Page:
Waves of Myanmar people have come to Thailand before. In the 1980s, for example, when military persecution drove tens of thousands of ethnic Karen refugees to flee Myanmar, Thailand allowed international agencies to set up camps that provided food and shelter. This time, advocates say, the Thai government hasn’t given official recognition to the influx of people, making it difficult for humanitarian agencies to provide aid.
“There’s nothing now to welcome the newcomer,” says Aung Moe Zaw, 55, a Myanmar politician and activist who lives along the border. “For our survival, at least, we have to support one other.”
Thet says he learns of new arrivals nearly every day, often through calls from the local jail. In mid-August, he came across a gym trainer from the city of Mandalay who fled after being targeted by the military for attending protests. He was unshaven and told Thet that he’d lost 50lbs since he got to Thailand. By the following week, the gym trainer had joined the tea shop as a dishwasher. He cleaned up his beard and put on some weight.
Despite security risks, the rebels aren’t subtle about what their tea shop represents.
A mural of the revolutionary Che Guevara stretches across a wide wall, visible to passersby. The receipts are printed with the Burmese words for “freedom.” And the tables are labelled, with torn-up pieces of cardboard, with the names of cities in Myanmar that have seen the deadliest fighting: Mindat in the mountains of western Chin state; Pauk in central Magway; Myaung in next-door Sagaing. The effect is such that when waiters call out orders, it sounds sometimes like they’re paying homage to the fallen – “drinks for Mindat!”
They’re not looking to be caught, Thet says, breaking into a slight smile. But they’re not looking to hide either. Even though most of the employees have spent time in detention or had their homes raided by the military, they still want to be part of the resistance. So they can’t share their names, he says, but they’ll share their stories. (The names of tea shop workers have been withheld because of security concerns.)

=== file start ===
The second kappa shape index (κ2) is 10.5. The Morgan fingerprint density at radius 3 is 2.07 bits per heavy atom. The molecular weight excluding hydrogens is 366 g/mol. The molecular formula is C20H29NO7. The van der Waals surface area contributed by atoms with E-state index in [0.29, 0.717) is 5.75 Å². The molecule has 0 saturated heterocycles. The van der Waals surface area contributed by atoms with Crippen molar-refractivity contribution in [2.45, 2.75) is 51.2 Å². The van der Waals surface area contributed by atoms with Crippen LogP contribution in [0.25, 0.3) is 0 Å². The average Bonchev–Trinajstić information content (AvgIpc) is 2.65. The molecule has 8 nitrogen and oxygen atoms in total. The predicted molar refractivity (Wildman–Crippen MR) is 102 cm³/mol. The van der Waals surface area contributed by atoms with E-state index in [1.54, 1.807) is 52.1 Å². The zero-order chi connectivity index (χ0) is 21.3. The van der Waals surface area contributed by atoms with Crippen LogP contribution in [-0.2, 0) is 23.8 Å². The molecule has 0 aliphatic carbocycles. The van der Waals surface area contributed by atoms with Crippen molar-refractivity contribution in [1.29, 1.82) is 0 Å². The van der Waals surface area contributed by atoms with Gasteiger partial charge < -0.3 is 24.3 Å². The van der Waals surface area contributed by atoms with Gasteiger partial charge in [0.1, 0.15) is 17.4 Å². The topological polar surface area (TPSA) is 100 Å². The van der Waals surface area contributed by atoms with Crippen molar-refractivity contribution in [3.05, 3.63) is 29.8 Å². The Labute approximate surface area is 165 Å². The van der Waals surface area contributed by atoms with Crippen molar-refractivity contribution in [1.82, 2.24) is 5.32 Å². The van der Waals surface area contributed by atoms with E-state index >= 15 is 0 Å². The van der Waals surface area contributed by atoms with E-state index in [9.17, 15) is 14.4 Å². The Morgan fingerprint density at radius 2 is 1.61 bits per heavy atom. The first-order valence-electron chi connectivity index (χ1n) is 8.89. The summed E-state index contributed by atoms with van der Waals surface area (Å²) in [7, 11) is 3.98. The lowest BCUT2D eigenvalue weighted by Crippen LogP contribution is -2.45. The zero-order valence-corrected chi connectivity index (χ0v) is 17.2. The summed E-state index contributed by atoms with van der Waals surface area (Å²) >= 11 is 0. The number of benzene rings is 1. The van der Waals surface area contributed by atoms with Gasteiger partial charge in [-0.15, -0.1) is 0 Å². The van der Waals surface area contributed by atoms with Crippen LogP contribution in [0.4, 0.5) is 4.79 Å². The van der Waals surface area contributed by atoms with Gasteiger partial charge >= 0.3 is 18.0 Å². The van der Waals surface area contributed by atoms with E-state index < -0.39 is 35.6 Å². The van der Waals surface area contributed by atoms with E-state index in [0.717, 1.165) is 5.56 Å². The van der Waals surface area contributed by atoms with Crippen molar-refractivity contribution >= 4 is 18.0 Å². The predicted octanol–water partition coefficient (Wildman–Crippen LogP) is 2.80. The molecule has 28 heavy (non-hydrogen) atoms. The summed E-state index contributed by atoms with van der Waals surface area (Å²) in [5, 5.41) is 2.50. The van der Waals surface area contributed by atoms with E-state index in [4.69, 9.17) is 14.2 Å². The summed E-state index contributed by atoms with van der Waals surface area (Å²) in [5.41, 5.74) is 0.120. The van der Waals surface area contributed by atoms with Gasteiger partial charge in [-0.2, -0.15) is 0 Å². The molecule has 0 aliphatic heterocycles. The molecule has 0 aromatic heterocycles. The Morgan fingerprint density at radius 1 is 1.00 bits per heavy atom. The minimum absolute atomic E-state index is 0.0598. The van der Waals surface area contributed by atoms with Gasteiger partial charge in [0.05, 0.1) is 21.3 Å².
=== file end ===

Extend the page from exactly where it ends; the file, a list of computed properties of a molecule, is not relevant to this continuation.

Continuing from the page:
Take for example the cook, Thet says, standing by the kitchen door and gesturing at a middle-aged woman in an apron and a hair net, sweating over a wok. She used to run a thriving bus company in Bago, a city of 250,000 northeast of Yangon, and when her son joined the resistance, she sheltered him.
Or meet the manager, Thet continues, turning his head to look at a petite woman with a round face and dark hair going over accounts by a table near the cash register. In Yangon, she was a private banker, he explains, married with two kids to a man who worked for the central bank. When her husband joined the civil disobedience movement and refused to work, a warrant was issued for his arrest.
“Masks, please,” the manager says, eyeing the kitchen staff.
She raises her brow as a stocky man with sharp, almond-shaped eyes exited the kitchen. He was taking a break, he says impishly. With a towel draped over his shoulder, he walks over to the cash register, smiling at the cashier.
“Oh, don’t get me started on this big guy,” Thet says loud enough for him to hear. “Our teamaker.”
He’s 29, gregarious, a civil engineer from Bago. He’d been an activist at university, and when the coup happened, he led students and alumni in mass protests.
Part of him begrudged the idea that he’d spent so many years poring over physics problems only to spend his days stirring tea, he said. But he’d been trying, of late, to focus on what he was grateful for. He wasn’t in prison. And when he got to Thailand, he’d met a girl at one of the safe houses – a former pre-school teacher with the sweetest smile.
“He’s a fighter,” the cashier says, giggling at her fiance. “That’s what I like about him.”
One recent Tuesday evening, as customers trickled out, the gym trainer picks up a guitar. Leaning against a motorcycle, he picks at a few strings, trying to remember the chords of popular music that played in Myanmar cities before the coup. Setting down washcloths and brooms, others in the shop gravitate toward him.
Across the border region, there had been whispers that the fighting in Myanmar was about to worsen – that the military was going to launch an offensive once the monsoon season ended in October. For the exiles at the tea shop, it was difficult not to worry.
But the following day, Wednesday, was their weekly day off and so for a moment, they let themselves relax.
With the guitar playing, they brew tea. Then they let themselves talk, smoke and sing as the sky turns deep orange.
© The Washington Post